Congress passed the Class Action Fairness Act (CAFA) in 2005 to address a series of well-documented abuses of the class action process. Among the protections of the act were provisions enabling class action defendants to remove class action cases more readily than had been allowed before. 28 U.S.C. § 1332(d). The new CAFA removal provisions very generally permitted removal of class actions filed in state court when the amount in controversy exceeds $5 million, there are at least 100 class members and any class member is a citizen of a different state from any defendant. 28 U.S.C. § 1332(d)(2), (10). Desiring to keep such claims in state court, plaintiffs have devised ways to thwart removal by, for example, artificially deflating the amount in controversy or deliberately withholding demands for higher amounts until the time for removal has arguably passed. We’ve blogged some of these efforts here. While many of these cases have been decided in contexts outside employment, they apply with equal force in cases arising from workplace disputes.

A recent case from the Sixth Circuit, although not in the employment context, addresses another stratagem by plaintiffs’ counsel: reliance on CAFA’s local controversy exception. That exception, codified at 28 U.S.C. § 1332(d)(4)(A), provides that even if a case otherwise falls within CAFA, a district court must decline jurisdiction if a series of tests is met. That section specifically provides that a district court must decline to exercise diversity CAFA jurisdiction but contains, depending on how you count, somewhere between two and six elements, the last of which has nothing to do with location. More specifically, it provides that a district court should decline jurisdiction:

(i) over a class action in which—

(I) greater than two-thirds of the members of all proposed plaintiff classes in the aggregate are citizens of the State in which the action was originally filed

(II) at least 1 defendant is a defendant— (aa) from whom significant relief is sought by members of the plaintiff class; (bb) whose alleged conduct forms a significant basis for the claims asserted by the proposed plaintiff class; and (cc) who is a citizen of the State in which the action was originally filed; and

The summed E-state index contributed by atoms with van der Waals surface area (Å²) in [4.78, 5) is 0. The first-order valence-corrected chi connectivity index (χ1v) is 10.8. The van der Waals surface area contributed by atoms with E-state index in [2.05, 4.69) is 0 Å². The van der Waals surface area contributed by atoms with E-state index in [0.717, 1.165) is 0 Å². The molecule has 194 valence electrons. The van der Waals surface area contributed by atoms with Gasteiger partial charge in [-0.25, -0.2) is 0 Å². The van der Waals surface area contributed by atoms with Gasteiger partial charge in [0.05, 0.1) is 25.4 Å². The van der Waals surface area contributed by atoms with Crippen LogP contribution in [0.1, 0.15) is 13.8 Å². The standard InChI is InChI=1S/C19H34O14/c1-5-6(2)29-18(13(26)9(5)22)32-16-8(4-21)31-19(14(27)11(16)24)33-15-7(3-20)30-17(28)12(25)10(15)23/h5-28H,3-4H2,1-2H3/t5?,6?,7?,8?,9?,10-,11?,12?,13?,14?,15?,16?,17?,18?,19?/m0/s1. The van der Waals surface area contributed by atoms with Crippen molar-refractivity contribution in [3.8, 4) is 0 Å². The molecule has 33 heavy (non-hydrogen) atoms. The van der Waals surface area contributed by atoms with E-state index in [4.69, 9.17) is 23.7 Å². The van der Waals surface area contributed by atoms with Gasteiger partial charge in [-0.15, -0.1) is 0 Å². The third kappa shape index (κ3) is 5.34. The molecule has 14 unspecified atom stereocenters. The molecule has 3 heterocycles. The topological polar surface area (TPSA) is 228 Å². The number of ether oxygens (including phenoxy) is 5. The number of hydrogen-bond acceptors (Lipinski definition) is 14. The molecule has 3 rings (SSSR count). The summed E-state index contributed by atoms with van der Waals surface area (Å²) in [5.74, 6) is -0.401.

(III) principal injuries resulting from the alleged conduct or any related conduct of each defendant were incurred in the State in which the action was originally filed; and

(ii) during the 3-year period preceding the filing of that class action, no other class action has been filed asserting the same or similar factual allegations against any of the defendants on behalf of the same or other persons.

As above, this last element does not focus on location but on the lack of any class actions arising out of the same facts in the previous three years. Given the frequency with which class actions are brought, pursuant to the very last element of the test, the question may arise whether prior actions assert “the same or similar factual allegations” as the one in dispute or how the exception will apply when the claim arises from a discrete location.

In Davenport v. Lockwood, Andrews & Newnam, Inc., Case No. 17-1200 (6th Cir. Apr. 25, 2017), the plaintiffs brought suit over the highly publicized problems arising out of lead contamination and other serious health issues involving the water supply in Flint, Michigan. Theirs was one of several class actions filed regarding the same matter generally, but it focused on water consultants who had rendered advice to the city of Flint. For obvious reasons, the plaintiffs brought suit in state court where the water problems arose and wanted it to stay there. The defendant removed the case to federal court, which applied the local controversy exception and remanded it for lack of subject matter jurisdiction. The defendants appealed.

The Sixth Circuit agreed that the case was largely a “local” one from a colloquial standpoint – its scope was limited to the water supply in a single local city, Flint. But the statute did not define local by a dictionary definition but by the test set out above. Finding that several class actions had been filed in the prior three years, the court found that the exception was not satisfied and reversed.

Davenport reflects the continued tension over CAFA, in which plaintiffs desire that their cases, particularly ones with localized or especially sympathetic facts, stay in state court, but the language and intent of the statute make it clear that the matter is one for the federal courts.

The bottom line:

Despite some missteps by lower courts, appellate courts continue to require enforcement of CAFA by its express terms.